...a distinction among losses attributable to property, equipment breakdown and cyber perils — and to have policies cover losses on the basis of what caused the loss.
For example, some sample cyber policies reviewed for this article explicitly exclude coverage for losses arising from damage caused by “natural” or “physical” perils. Presumably, the intent is that those losses would be covered under a property policy and its accompanying business interruption coverage.
Whether carriers are succeeding in maintaining the distinction based on perils or whether it is ultimately worth trying, remains to be seen.
For one thing, there’s the usual challenge of determining the cause of a loss from a pile of rubble or a smoldering ruin. Beyond that, one wonders if peril-based distinctions can be sustained if loss mitigation and loss recovery are more related to the damaged property than to the peril.
For example, there are many organizations today whose value lies almost entirely in information stored and utilized electronically; the value of their buildings and personal property may be almost incidental by comparison. A cyber loss could be devastating to such an organization — and the means for mitigating and recovering from the loss would generally be provided by or in conjunction with the cyber insurer.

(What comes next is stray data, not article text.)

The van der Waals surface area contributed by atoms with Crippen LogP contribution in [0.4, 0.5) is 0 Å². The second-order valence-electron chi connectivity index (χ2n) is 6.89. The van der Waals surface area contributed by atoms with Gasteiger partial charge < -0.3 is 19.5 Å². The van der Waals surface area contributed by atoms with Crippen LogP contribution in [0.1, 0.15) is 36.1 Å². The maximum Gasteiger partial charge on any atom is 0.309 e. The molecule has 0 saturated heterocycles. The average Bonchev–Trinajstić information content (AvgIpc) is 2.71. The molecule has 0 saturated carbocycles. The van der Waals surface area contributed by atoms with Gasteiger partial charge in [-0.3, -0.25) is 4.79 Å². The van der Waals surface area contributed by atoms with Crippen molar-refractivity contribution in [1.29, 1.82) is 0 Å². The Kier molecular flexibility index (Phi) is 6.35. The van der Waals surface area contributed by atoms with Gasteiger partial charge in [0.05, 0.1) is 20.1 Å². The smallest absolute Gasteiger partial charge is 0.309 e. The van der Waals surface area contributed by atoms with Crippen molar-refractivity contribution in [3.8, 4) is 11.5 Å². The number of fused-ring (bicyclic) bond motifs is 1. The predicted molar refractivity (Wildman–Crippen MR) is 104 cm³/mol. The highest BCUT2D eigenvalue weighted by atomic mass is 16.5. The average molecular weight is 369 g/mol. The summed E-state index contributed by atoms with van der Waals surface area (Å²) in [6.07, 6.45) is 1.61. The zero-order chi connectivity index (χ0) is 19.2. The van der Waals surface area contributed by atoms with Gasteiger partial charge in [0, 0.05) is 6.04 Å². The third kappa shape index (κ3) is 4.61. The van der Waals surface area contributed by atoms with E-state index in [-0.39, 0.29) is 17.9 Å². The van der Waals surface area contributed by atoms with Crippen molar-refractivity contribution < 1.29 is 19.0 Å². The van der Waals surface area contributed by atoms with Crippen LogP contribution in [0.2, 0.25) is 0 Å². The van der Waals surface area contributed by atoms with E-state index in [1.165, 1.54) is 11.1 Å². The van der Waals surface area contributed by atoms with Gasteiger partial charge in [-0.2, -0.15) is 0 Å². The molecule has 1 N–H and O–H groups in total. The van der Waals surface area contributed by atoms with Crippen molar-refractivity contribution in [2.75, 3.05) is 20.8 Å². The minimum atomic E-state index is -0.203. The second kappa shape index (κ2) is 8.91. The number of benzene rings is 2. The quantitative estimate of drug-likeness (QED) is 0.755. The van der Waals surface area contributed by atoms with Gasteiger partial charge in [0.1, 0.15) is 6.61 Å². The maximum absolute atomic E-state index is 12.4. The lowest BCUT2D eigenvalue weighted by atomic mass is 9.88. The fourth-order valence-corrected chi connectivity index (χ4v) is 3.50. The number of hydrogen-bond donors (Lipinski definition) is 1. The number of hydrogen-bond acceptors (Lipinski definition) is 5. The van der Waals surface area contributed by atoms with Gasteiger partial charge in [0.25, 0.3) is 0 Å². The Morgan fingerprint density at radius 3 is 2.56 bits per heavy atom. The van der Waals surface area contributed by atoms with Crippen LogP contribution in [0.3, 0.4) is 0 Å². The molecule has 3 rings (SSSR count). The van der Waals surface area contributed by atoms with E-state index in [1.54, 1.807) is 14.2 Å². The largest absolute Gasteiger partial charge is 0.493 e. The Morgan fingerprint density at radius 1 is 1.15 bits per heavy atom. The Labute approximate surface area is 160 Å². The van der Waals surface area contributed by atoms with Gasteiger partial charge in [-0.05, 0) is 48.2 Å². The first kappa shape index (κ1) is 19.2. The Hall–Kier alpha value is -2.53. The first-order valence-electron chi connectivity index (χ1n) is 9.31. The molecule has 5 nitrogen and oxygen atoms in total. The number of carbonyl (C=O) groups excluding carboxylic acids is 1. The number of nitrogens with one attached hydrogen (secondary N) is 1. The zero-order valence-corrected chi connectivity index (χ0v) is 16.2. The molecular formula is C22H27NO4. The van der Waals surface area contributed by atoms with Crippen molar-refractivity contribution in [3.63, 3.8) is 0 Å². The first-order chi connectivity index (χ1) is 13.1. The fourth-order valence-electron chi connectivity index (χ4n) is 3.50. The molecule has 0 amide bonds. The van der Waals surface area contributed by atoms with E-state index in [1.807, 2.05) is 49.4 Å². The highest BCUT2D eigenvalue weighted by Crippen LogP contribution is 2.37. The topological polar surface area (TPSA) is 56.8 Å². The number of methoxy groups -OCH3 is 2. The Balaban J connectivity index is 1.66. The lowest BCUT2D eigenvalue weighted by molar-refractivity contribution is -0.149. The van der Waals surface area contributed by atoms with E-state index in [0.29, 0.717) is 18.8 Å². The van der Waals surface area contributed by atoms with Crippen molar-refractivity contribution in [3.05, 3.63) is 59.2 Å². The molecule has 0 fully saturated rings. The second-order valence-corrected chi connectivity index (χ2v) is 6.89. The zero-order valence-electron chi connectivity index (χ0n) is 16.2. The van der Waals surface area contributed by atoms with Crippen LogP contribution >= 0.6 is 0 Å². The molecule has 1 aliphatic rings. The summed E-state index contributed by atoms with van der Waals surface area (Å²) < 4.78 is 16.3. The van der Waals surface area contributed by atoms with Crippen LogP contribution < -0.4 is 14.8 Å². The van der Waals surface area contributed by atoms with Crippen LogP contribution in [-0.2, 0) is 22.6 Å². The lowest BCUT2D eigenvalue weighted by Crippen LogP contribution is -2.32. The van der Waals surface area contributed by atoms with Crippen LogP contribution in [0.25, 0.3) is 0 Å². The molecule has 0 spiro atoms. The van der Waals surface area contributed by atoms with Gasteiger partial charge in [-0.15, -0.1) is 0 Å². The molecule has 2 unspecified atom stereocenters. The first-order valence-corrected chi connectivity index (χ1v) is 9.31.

Yet if the cyber loss arose from a property peril, the property carrier would generally be liable under the prevailing industry approach for paying recovery. That recovery could be woefully insufficient (from the insured’s perspective) if it falls under one of the often-low sublimits for damage to data found in standard income coverage forms.
For purposes of this article, we consider the following forms:
The ISO and HSB forms were published in a compilation of policy forms published by The Institutes; the cyber forms were provided by national wholesale broker Tennant Risk Services, Hartford, Conn., under the condition that proprietary policy provisions be kept confidential.
The four cyber policies referenced here are not typical of that evolving market, according to Tennant’s President and CEO Robert Sargent, who says they offer more comprehensive coverage than most cyber forms.
“Cyber policy forms are far from standard,” he cautions. “Many offer severely restrictive and confusing coverage, which will not be helpful to adjusters. And because the market is so new, there is a fair amount of coverage customization going on.”
Indeed, other cyber forms reviewed for this article did not appear to offer income coverage at all.